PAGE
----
A History of Witchery: The Buckland Museum of Witchcraft and Magick

October 20, 2018 — I was in Cleveland, trying to gauge how much I wanted to visit the house where A Christmas Story was filmed. I was right there. Standing in the street in front of it. But there was a lot of people going in and out and hanging around and getting their photos taken on the porch with the leg lamp in the window. Plus the house itself was an awkward part of a tightly packed residential neighborhood across from a small museum dedicated to the house. In the end, it just didn’t feel comfortable. And I don’t like the movie that much, anyway. So I took a photo without really even aiming my phone and thought, “Screw Christmas. Let’s go celebrate Halloween.”

Because half a mile away was The Buckland Museum of Witchcraft and Magick.

The Buckland Museum is a small, one-room museum, the outside of which eschews its grander name for the simple, “Witch Museum,” paired with the silhouette of a broom hag and a black cat. Marketing needs simple messages.

Inside, it’s less of a Halloween vibe, though, and more of a 70s occult one. And what I mean by that description is that the museum feels like a room full of incense-scented magic straight out of a trippier decade.

The Buckland Museum of Witchcraft and Magic is dedicated to the history and culture of neo-pagan practices. I’m not going to try to parse all the sects and traditions that fall under that banner or don’t. Like the museum window, I’m going to keep this simple. This is a museum about witches and the occult. It’s also, or at one time was, the private collection of one Raymond Buckland.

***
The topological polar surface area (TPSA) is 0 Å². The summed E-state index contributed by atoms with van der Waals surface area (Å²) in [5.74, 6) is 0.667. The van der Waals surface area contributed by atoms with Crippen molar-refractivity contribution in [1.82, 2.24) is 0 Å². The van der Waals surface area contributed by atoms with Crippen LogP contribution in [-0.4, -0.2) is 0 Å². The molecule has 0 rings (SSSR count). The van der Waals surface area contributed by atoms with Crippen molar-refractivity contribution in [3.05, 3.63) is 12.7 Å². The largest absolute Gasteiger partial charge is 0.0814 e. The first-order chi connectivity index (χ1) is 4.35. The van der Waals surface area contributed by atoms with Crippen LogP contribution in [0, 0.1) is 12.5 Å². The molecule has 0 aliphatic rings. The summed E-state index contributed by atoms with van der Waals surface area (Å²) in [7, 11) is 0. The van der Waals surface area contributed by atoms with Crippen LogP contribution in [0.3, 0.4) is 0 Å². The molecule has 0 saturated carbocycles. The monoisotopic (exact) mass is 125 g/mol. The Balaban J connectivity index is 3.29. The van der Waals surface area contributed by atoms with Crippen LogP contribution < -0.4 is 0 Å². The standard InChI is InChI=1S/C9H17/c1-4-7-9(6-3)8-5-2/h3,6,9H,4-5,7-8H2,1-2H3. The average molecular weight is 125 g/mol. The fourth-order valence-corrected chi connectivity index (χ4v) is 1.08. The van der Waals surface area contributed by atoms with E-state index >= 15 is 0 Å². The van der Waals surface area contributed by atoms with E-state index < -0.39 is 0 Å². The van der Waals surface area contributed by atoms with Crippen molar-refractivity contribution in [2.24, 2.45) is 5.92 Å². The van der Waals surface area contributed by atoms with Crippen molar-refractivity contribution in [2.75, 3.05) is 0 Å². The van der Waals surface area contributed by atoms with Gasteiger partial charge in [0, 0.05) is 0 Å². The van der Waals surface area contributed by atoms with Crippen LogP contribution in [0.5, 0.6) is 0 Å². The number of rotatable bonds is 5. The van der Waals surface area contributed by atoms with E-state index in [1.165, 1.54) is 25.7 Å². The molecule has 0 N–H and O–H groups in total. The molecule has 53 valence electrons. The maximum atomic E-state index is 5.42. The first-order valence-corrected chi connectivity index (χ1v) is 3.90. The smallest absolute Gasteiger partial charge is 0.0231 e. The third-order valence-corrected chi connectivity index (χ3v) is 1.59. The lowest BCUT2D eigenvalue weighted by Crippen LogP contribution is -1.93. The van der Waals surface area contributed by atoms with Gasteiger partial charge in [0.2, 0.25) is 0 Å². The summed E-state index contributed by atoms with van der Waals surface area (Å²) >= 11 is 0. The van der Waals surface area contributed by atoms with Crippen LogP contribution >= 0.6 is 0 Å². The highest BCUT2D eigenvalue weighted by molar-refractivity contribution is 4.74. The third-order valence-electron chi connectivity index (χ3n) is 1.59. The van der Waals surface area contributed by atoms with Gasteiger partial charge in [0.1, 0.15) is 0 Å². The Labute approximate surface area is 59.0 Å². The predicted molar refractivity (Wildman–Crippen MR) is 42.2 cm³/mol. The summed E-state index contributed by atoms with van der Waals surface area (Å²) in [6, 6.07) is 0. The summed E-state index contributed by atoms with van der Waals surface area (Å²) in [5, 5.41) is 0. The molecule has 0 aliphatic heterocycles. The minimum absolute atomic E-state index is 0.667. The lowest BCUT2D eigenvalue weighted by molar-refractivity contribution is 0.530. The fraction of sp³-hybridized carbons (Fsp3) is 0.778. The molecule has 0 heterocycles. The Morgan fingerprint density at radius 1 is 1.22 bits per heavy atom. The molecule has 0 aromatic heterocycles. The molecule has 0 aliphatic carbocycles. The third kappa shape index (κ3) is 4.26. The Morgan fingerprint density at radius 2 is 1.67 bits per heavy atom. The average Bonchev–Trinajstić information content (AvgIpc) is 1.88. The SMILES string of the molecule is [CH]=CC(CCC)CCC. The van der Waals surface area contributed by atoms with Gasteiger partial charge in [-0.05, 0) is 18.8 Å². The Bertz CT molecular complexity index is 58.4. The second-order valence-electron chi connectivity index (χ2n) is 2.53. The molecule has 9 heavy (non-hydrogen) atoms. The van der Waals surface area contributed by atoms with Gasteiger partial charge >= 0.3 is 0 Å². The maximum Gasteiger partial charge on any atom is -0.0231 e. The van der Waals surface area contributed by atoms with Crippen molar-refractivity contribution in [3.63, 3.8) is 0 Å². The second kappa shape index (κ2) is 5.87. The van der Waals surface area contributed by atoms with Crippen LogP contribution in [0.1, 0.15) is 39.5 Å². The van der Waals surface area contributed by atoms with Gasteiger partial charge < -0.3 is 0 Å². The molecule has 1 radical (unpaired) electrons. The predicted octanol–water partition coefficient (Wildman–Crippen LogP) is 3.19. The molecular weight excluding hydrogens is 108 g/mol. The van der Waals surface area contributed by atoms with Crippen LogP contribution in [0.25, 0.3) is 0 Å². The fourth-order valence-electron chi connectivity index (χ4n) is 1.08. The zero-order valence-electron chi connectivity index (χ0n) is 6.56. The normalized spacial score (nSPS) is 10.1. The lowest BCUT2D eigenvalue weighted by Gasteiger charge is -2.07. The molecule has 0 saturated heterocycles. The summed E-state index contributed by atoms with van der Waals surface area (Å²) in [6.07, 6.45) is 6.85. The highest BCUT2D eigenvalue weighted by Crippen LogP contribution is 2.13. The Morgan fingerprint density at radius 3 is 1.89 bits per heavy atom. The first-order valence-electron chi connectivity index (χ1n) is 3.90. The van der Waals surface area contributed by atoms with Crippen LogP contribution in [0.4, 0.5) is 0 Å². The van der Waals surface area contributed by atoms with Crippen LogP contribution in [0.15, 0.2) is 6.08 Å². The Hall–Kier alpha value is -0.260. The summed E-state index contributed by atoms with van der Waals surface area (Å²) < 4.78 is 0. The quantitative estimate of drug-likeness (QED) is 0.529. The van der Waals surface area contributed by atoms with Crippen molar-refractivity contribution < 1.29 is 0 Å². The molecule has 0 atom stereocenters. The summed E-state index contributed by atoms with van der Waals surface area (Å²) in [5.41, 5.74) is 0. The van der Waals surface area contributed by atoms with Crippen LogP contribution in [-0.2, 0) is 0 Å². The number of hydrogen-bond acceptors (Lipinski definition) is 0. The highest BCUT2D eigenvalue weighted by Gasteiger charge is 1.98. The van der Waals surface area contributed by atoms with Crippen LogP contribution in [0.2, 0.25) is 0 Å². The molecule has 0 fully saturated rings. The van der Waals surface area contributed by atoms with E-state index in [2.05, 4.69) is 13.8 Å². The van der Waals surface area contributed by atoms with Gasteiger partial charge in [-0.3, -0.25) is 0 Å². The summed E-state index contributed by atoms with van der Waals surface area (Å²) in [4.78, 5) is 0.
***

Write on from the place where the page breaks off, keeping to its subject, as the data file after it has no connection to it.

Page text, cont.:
Raymond Buckland was sort of the first major witch in the U.S. The spokes-witch for Wiccan practices in America, really. He was the U.S. version of Gerald Gardner, the British witch known as the Father of Wicca, and in fact, Gardner was a big influence on Buckland and this collection.

Buckland was born in London in 1934 and came to the U.S. in 1962. Somewhere along the line he got interested in magic and, particularly, Gardner’s brand of it. Eventually he met the wild-haired Gardner and carried on the Gardner tradition in the New World (as well as starting up his own brand called Seax-Wicca). It was Gardner’s museum on the Isle of Man that inspired Buckland to start putting together his own collection. And, in 1966, he debuted a small museum in the basement of his Long Island home.

It remained on that strange spit of New York land for about a decade, when Buckland had to pack up his broom and fly to Weirs Beach, New Hampshire, in 1976, after a divorce. The museum was living free or dying for three years before events had him heading south to Virginia and his collection into sad, sad storage.

Finally, he sold the collection, and it was showcased in a museum in New Orleans in 1999. It eventually came to Ohio in 2015, as did Buckland himself after a turn in California. They’re destinies were too intertwined. Today, the collection is on public display in the Tremont neighborhood of Cleveland at 2676 W 14th Street.

Basically, it’s a restless collection of esoteric oddity aggregated by a dude with his own drum.